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The Neoris technique
- What are the risks?
In around 30% of cases, patients experience dry eyes and are troubled by bright lights. These symptoms usually disappear after a few weeks, or a few months in some rare cases. Some eye pain has also been reported. Eyesight may be modified, particularly with near vision discomfort in patients close to the age of 40 or older: they will then need to use glasses for reading or close work. I
t may happen that the colour wears off after a few months or years, particularly after significant exposure to the sun: in that case, it can be touched up easily. While further complications cannot be ruled out, they have never actually been observed. Since the Neoris technique only affects the cornea, it is improbable that it could trigger glaucoma.
- Are there any contraindications for operations using the Neoris technique?
Generally speaking, the Neoris operation is carried out on healthy eyes. Patients with corneal disorders cannot undergo the operation. Patients who have undergone a corneal transplant or radial keratotomy cannot be operated on using the Neoris technique.
If you have keratoconus:
keratoconus is a progressive disease that gradually transforms the cornea into a cone shape. Some patients have this condition without being aware of it since it does not bother them and their vision is normal. Keratoconus is an absolute contraindication for refractive surgery (surgery that corrects visual defects). The Neoris technique has already been used on patients with keratoconus and this has not had an adverse effect on their condition. This does not mean that the disorder will not grow worse one day because of the Neoris operation. So if you have moderate keratoconus (your eyesight must be good without glasses or with your glasses or contact lenses) and you nonetheless wish to undergo a Neoris operation, you will need to sign an additional disclaimer indicating that you have understood that you have keratoconus and that the consequences of the Neoris operation on your eye suffering from keratoconus are unknown. To find out whether you have keratoconus, ask your ophthalmologist to carry out a corneal topography.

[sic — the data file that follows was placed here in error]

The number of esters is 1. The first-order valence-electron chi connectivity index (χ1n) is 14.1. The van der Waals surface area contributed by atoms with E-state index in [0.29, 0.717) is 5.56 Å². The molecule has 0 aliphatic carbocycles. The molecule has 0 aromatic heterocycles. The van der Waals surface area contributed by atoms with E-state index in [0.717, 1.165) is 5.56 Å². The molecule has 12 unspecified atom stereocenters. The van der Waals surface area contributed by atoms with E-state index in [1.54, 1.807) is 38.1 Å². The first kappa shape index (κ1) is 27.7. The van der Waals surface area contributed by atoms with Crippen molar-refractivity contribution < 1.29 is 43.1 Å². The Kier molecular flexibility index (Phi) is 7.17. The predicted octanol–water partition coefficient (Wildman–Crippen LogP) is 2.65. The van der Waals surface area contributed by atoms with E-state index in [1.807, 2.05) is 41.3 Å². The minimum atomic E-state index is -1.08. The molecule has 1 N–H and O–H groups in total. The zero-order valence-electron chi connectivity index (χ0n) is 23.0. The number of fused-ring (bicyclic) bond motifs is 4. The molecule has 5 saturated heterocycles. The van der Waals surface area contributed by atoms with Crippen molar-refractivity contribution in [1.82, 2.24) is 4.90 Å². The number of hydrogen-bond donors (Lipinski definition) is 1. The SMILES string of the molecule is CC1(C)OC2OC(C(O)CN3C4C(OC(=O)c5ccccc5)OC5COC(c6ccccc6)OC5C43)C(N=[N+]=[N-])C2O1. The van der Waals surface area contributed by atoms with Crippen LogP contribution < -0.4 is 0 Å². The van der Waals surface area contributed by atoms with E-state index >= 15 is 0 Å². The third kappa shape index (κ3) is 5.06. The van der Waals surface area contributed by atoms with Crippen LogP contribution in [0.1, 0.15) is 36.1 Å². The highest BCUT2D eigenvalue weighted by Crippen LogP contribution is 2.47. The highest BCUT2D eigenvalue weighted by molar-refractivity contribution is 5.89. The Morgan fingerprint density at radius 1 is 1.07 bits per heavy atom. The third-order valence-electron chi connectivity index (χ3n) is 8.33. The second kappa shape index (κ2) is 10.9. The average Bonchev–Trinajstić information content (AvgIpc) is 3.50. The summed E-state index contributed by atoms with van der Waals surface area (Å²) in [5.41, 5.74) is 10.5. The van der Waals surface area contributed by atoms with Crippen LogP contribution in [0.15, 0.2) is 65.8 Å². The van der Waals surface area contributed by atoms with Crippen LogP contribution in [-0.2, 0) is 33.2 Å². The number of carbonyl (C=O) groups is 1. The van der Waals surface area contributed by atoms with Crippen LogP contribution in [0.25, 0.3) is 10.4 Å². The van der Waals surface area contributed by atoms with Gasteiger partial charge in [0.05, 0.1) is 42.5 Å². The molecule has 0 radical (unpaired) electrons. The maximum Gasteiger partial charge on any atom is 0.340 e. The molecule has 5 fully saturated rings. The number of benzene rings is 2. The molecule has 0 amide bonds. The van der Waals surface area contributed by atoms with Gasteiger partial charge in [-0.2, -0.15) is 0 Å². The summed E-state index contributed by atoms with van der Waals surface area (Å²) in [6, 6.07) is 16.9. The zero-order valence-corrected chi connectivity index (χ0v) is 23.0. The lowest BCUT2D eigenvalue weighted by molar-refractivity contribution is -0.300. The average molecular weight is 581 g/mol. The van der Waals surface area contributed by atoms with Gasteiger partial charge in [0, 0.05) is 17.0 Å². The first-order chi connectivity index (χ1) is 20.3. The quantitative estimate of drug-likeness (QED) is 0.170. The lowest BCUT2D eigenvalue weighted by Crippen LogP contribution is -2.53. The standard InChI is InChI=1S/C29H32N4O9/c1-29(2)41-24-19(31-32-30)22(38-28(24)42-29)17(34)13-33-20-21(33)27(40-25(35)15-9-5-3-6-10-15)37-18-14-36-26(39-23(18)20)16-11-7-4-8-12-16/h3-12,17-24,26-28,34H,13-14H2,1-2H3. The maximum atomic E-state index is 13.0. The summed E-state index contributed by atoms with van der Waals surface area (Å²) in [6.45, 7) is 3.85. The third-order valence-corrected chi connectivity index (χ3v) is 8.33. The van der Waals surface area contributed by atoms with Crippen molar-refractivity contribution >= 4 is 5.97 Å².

If you have undergone an operation using a refractive surgery technique:
Refractive surgery corrects visual defects.
There are 4 techniques used in refractive surgery:
Radial keratotomy: this constitutes an absolute contraindication for Neoris surgery.
PRK: this presents no problems whatsoever for Neoris surgery.
Lasik (or Ultralasik or Femtolasik)
Lasik and Smile may, in some cases, make the Neoris operation impossible. Indeed, in around 10% of cases, the tunnel in the cornea made by laser during the Neoris operation coincides with the cut made during refractive surgery. In this case, the operation is impossible since the pigment would not remain within the tunnel, but would cover the centre of the cornea, thereby generating severe visual disorders. Unfortunately, it is impossible to tell in advance whether this problem will occur or not. It is during the surgical procedure, before the pigment is injected that we will be able to see whether the operation can be conducted or not. If the operation is not possible, surgery is interrupted without any complications for the patient and the amount of the operation is fully reimbursed.
Specific case of treatment for glaucoma: This treatment is not an absolute contraindication for Neoris surgery. However, you should be aware that certain examinations will be more difficult to conduct afterwards (e.g. the iridocorneal angle examination). An iridotomy using YAG laser in the event of acute glaucoma will also be more difficult after Neoris surgery, and the long-term effects of the treatment on the pigment and vice versa are unknown (Will the pigment weaken the effect of the treatment for glaucoma? Will the treatment affect the pigment?). This is why we currently prefer not to operate on patients who are being treated for glaucoma.
The specific case of cataracts: the Neoris operation leaves a central opening (a “pupil”) of about 5 mm. This opening provides sufficient visibility for a surgeon to perform a cataract operation should this prove necessary at some time during your life. However, we advise all patients over the age of 55 who are interested in Neoris surgery to consult their eye specialist for a cataract examination. And, if necessary, to have the cataract operation before Neoris surgery. (The cataract operation is more difficult to perform after the Neoris operation than before it). You must wait at least 3 months after the cataract operation before going for Neoris surgery.
Specific case of an eye that has already been operated on for a BrightOcular implant: First of all, these implants must be removed as rapidly as possible as they are very dangerous for your eyesight. If the cornea is healthy 3 months after the operation (in particular, the endothelial cell count is higher than 1500/mm2), then a Neoris operation can be envisaged.
Specific case of an eye that has been treated by laser depigmentation: no contraindication.